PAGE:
Speech on the occasion of Silver Jubilee celebrations of the Jabalpur Branch of the Family Planning Association of India, Jabalpur. dated 5 10-1985.

I know I am greeting a band of people who are carrying on an unequal battle. There is no merit in swimming with the current. Swimming against it requires courage. When we find people doing things which require courage and adventure, we admire them which is why we admire people who attempt to climb Mount Everest or try to conquer Antartica. I would classify the champions of family planning with these people.

Family planning, particularly in India, is very difficult to promote and, therefore, those who have been engaged in it deserve all praise. The Jabalpur branch has been carrying on this task for the last 25 years, and they have to their credit considerable achievements. According to their assessment these might be very big but when we compare them with the task before us they become an insignificant speck.

Family planning is the bed rock for all our planning. We are now implementing our seventh plan. We have successfully gone through six plans, and yet, when we look back, the problems which we were trying to tackle in 1950 have almost similar magnitude. The problem may be of poverty, health care, housing or education, when we look back we find that we are not even half way towards the top of the mountain.

Take for example, education. In 1950, when we had 380 million people, 300 million were illiterate. Only 22 lakh children were attending schools. During the last

three decades, we increased our educational facilities many fold particularly for school education by 1700%. And, do you know the number of people who were illiterate in 1980? To be exact, in 1981 there were 450 million illiterates an increase of 150 per cent. How did it happen? This is what baffles us.

All our planning for welfare and progress is brought to naught by one factor: the rapid increase in Our population. Our population which was 380 million in 1950 has risen to 730 million in 1981 and it may be 750 million today. The planners estimate that our population, by the end of the century, which is only 15 years hence, would be 1000 million. If we maintain the present rate of progress in augmenting educational facilities we would still have 500 million illiterate people, and India would then be the country with the largest number of illiterates.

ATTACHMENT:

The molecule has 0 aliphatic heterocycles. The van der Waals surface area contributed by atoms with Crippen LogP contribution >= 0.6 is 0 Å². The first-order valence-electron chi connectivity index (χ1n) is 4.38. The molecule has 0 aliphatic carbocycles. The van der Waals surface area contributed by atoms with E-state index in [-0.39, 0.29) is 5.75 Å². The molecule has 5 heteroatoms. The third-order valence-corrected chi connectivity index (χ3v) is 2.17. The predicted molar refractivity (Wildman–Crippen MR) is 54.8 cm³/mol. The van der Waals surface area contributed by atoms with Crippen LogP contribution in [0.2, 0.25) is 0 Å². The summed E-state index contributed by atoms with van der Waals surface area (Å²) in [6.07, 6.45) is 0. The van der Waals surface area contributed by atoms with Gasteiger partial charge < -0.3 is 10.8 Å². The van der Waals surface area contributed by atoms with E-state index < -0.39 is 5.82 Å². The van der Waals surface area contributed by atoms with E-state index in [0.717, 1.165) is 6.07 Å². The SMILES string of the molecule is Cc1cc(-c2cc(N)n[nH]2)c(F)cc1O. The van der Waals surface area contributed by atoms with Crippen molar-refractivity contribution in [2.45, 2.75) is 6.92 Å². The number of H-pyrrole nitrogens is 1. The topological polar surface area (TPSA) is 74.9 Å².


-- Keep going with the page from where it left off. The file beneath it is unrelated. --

By stating this, I am only trying to project the most serious problem that we face: How to control the growth of our population? If the population growth is not controlled, all our planning in all spheres of life to bring prosperity and progress to the future generations will be of no avail. We owe a duty to them and we can fulfil it by restricting the growth of population. Therefore, family planning becomes significant.

Let us look at the problem from a different angle. Has any one the right to bring into existence life which one is not able to support? Every religion teaches that a human being has something more than the mortal body, a part of the Universal Being. According to some, it may be Atman and Parmatman. Every human being is an Atman, which is a part of the Paramatman. According to some others it may

be the soul, and the Supreme Being. The soul is a replica of the Supreme Being, the non-elemental part of a human being is a part of the Supreme Being. By giving birth to a child, we are bringing into being not only the elemental part of the child but also the non-elemental part which is a part of the Supreme Being. So when the child is not taken care of, are we not insulting the Supreme Being? The present generation must look at the problem from all angles: From the angle of general prosperity as well as from the angle of their own responsibility. Planined parenthood has to become our way of life.

With the conditions prevailing in our country, it is all the more important that the social workers come into the picture. With so much of superstition, obscurantism, ignorance and poverty in our country the job of the social workers who take up family planning is really a big crusade against heavy odds.

So far, most of our efforts have been limited to urban and even there to the middle and the upper middle classes, while the movement needs to be taken to the poorer sections, the rural people, the adivasis, the harijans, the people living in jhuggis and to all those living in penury and want. The message of conscious and responsible parenthood needs to be taken to them.

I do hope the Silver Jubilee celebrations will not only induce our friends to make a deeper evaluation of the problem but also inspire them to pick up the gauntlet rather than keep to the fringes of the battle line. Let us fight out the battle successfully so that our Prime Minister’s dream of the 21st century may be realised. The message of responsible

parenthood should register in the minds of the people, rather than the allurements offered under the Government programmes.

I wish and hope that the jubilee will be un occasion for you to prepare yourselves for positive action.